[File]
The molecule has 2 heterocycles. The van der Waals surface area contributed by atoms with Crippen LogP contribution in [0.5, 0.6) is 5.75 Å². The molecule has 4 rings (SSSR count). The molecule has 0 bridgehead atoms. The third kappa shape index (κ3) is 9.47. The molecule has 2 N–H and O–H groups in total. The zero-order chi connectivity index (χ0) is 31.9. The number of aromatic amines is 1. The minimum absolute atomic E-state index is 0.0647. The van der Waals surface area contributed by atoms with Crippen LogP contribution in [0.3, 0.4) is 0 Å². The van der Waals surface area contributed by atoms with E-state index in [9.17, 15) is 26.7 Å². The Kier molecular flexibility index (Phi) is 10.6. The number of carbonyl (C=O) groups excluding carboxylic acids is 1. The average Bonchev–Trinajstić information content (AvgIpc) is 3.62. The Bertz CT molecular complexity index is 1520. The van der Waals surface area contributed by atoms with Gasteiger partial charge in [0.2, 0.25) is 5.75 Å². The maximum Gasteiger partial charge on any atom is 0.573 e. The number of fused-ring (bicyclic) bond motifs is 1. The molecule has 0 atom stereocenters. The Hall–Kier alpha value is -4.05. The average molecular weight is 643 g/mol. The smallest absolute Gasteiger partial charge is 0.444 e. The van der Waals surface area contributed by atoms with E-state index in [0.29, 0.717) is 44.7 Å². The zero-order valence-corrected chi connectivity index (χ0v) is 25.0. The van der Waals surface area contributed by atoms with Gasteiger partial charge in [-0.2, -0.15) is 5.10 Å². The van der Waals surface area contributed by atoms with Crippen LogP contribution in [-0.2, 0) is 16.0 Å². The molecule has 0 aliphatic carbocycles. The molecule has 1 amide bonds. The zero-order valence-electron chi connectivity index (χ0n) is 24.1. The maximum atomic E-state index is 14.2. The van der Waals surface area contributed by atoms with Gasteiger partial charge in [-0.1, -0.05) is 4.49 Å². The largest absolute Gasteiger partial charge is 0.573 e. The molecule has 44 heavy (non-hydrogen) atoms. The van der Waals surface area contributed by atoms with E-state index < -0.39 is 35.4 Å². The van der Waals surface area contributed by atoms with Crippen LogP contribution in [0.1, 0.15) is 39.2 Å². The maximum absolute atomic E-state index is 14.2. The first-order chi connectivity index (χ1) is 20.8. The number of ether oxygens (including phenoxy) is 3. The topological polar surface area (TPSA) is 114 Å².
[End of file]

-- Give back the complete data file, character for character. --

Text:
The molecule has 2 heterocycles. The van der Waals surface area contributed by atoms with Crippen LogP contribution in [0.5, 0.6) is 5.75 Å². The molecule has 4 rings (SSSR count). The molecule has 0 bridgehead atoms. The third kappa shape index (κ3) is 9.47. The molecule has 2 N–H and O–H groups in total. The zero-order chi connectivity index (χ0) is 31.9. The number of aromatic amines is 1. The minimum absolute atomic E-state index is 0.0647. The van der Waals surface area contributed by atoms with Crippen LogP contribution in [0.3, 0.4) is 0 Å². The van der Waals surface area contributed by atoms with E-state index in [9.17, 15) is 26.7 Å². The Kier molecular flexibility index (Phi) is 10.6. The number of carbonyl (C=O) groups excluding carboxylic acids is 1. The average Bonchev–Trinajstić information content (AvgIpc) is 3.62. The Bertz CT molecular complexity index is 1520. The van der Waals surface area contributed by atoms with Gasteiger partial charge in [0.2, 0.25) is 5.75 Å². The maximum Gasteiger partial charge on any atom is 0.573 e. The number of fused-ring (bicyclic) bond motifs is 1. The molecule has 0 atom stereocenters. The Hall–Kier alpha value is -4.05. The average molecular weight is 643 g/mol. The smallest absolute Gasteiger partial charge is 0.444 e. The van der Waals surface area contributed by atoms with E-state index in [0.29, 0.717) is 44.7 Å². The zero-order valence-corrected chi connectivity index (χ0v) is 25.0. The van der Waals surface area contributed by atoms with Gasteiger partial charge in [-0.2, -0.15) is 5.10 Å². The van der Waals surface area contributed by atoms with Crippen LogP contribution in [-0.2, 0) is 16.0 Å². The molecule has 0 aliphatic carbocycles. The molecule has 1 amide bonds. The zero-order valence-electron chi connectivity index (χ0n) is 24.1. The maximum atomic E-state index is 14.2. The van der Waals surface area contributed by atoms with Gasteiger partial charge in [-0.1, -0.05) is 4.49 Å². The largest absolute Gasteiger partial charge is 0.573 e. The molecule has 44 heavy (non-hydrogen) atoms. The van der Waals surface area contributed by atoms with E-state index < -0.39 is 35.4 Å². The van der Waals surface area contributed by atoms with Crippen LogP contribution in [0.1, 0.15) is 39.2 Å². The maximum absolute atomic E-state index is 14.2. The first-order chi connectivity index (χ1) is 20.8. The number of ether oxygens (including phenoxy) is 3. The topological polar surface area (TPSA) is 114 Å².